April 10, 2017–FCC Chairman Ajit Pai circulated an order today to terminate a controversial proceeding in which the FCC proposed to permit airlines to allow passengers to use wireless devices for voice communications above 10,000 feet. “I stand with airline pilots, flight attendants, and America’s flying public against the FCC’s ill-conceived 2013 plan to allow people to make cellphone calls on planes,” Mr. Pai said in a statement released this afternoon. “I do not believe that moving forward with this plan is in the public interest. Taking it off the table permanently will be a victory for Americans across the country who, like me, value a moment of quiet at 30,000 feet.”
The FCC adopted a notice of proposed rulemaking (NPRM) in the proceeding in 2013 on a 3-2 vote in an early controversial proceeding for then-Chairman Tom Wheeler (TR Daily, Dec. 12, 2013).
Mr. Pai and Commissioner Mike O’Rielly dissented from the 2013 adoption of the NPRM, citing concerns about the licensing precedent that the proceeding would establish as well as the failure to fully consider public safety and national security concerns. Then-Commissioner Jessica Rosenworcel voted for the item while indicating that she would not support a rule authorizing such communications.
At the FCC meeting at which the NPRM was adopted, Mr. Wheeler said he also didn’t want to sit next to passengers chatting away. But he said that the FCC’s job was not to address behavioral issues. “This is a technical order,” he said. “This is a rule about technology. This is not a rule about usage.”
Without FCC rule changes, Mr. Wheeler said, passengers could not make voice calls using cellular networks. However, such calls could still be permitted if allowed by airlines over on-board Wi-Fi networks. The FCC’s proceeding sparked outrage from many air travelers worried that they would have to put up with fellow passengers talking on their wireless devices for hours while airborne, including frequent travelers such as members of Congress (TR Daily, Feb. 18, 2014). Legislation has been introduced in Congress to ban voice calls on regularly scheduled flights. Airline flight attendants also blasted the proposal, saying it could lead to fights among passengers and jeopardize safety in cabins.
But the FCC’s proposal drew support from some telecom, aircraft communications, consumer electronics, aviation industry, and other entities.
In December, the Transportation Department released an often-delayed NPRM proposing to require airlines and ticket agents to disclose to consumers if airlines permit passengers to make wireless voice calls on airborne aircraft (TR Daily, Dec. 9, 2016). DoT said it “is also seeking comment on whether disclosure is sufficient or whether it should simply ban voice calls on flights within, to, or from the United States.”
DoT noted that in response to an advance notice of proposed rulemaking issued in 2014 seeking comment on whether it should ban voice calls on aircraft (TR Daily, March 4, 2014), “a substantial majority of individual commenters expressed opposition to voice calls on the grounds that they are disturbing, particularly in the confined space of an aircraft cabin.”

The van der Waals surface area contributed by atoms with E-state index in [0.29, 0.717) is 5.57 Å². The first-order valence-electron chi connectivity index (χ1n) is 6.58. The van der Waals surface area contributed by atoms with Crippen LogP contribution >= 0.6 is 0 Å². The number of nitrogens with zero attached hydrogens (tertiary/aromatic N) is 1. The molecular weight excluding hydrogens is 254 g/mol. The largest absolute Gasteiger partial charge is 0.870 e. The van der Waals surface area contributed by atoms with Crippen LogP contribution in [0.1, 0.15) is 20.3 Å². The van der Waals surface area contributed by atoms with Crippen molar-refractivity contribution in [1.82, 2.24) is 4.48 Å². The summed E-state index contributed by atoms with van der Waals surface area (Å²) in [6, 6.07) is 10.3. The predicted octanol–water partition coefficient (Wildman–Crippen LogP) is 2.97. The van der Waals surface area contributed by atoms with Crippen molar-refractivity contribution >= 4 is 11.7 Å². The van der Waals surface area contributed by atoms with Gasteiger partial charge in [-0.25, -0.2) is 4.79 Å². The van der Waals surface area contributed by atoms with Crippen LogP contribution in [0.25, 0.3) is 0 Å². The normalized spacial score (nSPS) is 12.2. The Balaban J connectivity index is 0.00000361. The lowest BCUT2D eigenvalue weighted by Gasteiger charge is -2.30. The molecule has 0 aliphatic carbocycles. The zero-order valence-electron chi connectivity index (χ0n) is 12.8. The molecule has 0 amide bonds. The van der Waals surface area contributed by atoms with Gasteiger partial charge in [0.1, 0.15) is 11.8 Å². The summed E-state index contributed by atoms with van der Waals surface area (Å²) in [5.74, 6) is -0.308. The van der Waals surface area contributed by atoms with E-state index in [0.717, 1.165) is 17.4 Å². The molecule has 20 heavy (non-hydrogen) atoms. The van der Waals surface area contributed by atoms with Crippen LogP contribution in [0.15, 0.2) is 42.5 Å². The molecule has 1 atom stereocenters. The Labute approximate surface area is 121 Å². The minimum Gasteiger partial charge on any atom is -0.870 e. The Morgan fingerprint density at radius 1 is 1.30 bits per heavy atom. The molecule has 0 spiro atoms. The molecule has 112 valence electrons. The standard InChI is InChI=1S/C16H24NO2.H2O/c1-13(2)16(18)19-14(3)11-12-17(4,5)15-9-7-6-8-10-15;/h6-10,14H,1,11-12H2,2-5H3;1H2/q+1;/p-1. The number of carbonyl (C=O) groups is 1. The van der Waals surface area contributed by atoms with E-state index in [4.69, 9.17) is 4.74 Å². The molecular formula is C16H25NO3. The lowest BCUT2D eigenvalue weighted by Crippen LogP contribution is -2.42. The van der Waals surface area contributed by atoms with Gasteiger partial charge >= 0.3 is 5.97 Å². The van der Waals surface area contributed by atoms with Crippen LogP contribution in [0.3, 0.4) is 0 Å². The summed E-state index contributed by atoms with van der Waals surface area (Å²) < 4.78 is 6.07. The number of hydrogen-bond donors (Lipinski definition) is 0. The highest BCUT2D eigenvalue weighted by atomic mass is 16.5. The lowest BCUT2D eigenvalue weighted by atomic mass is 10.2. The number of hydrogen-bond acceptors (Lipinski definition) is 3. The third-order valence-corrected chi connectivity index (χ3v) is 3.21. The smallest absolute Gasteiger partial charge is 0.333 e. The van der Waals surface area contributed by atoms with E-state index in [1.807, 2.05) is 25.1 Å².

In 2015, a DoT advisory committee recommended that the agency leave it up to airlines to decide whether to permit passengers to use their wireless devices for voice calls during flight (TR Daily, Sept. 2, 2015). “The proposed rule is still under careful review. All views will be considered during the final decision making process,” a DoT spokesperson said today when asked for comment on the draft FCC order.
Sara Nelson, president of the Association of Flight Attendants-CWA International, praised Mr. Pai’s circulation of the draft order. “The FCC is making the right decision not to pursue lifting the ban on in-flight calls,” she said. “The traveling public and crew members do not want voice calls on planes. It would jeopardize safety, security, increase conflict and exponentially raise the annoyance level of everyone in the cabin. Now the DOT should follow the FCC’s lead and ban voice calls in flight. That’s the only sensible, safe and secure course of action.”
The Air Line Pilots Association said it “applauds Federal Communications Commission Chairman Ajit Pai for his efforts to keep the ban on cellular voice calls in-flight. Security of flight is essential and ALPA remains involved with various efforts to maintain and enhance aviation security. The overall safety of an entire flight, both on the ground and in flight, is primary. The use of cell phones by passengers may have a negative operational safety impact on the ability of flight attendants to perform their required duties. Additionally, the flight deck crew’s involvement may also be required if a diversion is necessitated due to unruly passenger behavior.”
Vaughn Jennings, managing director-government and regulatory communications for Airlines for America, said his group “welcomes the FCC’s decision today. We have long held that regulation of mobile cell phone calls during flight is not a matter for government to regulate. Airlines should be able to determine what services can be safely offered in flight and make those decisions based on what is in the best interests of their passengers and crewmembers. It is also important to note that we are not aware of any carriers that currently allow voice calls or plan to do so in the future.”
CTIA had no comment on the circulation of the draft order. —Paul Kirby, email@example.com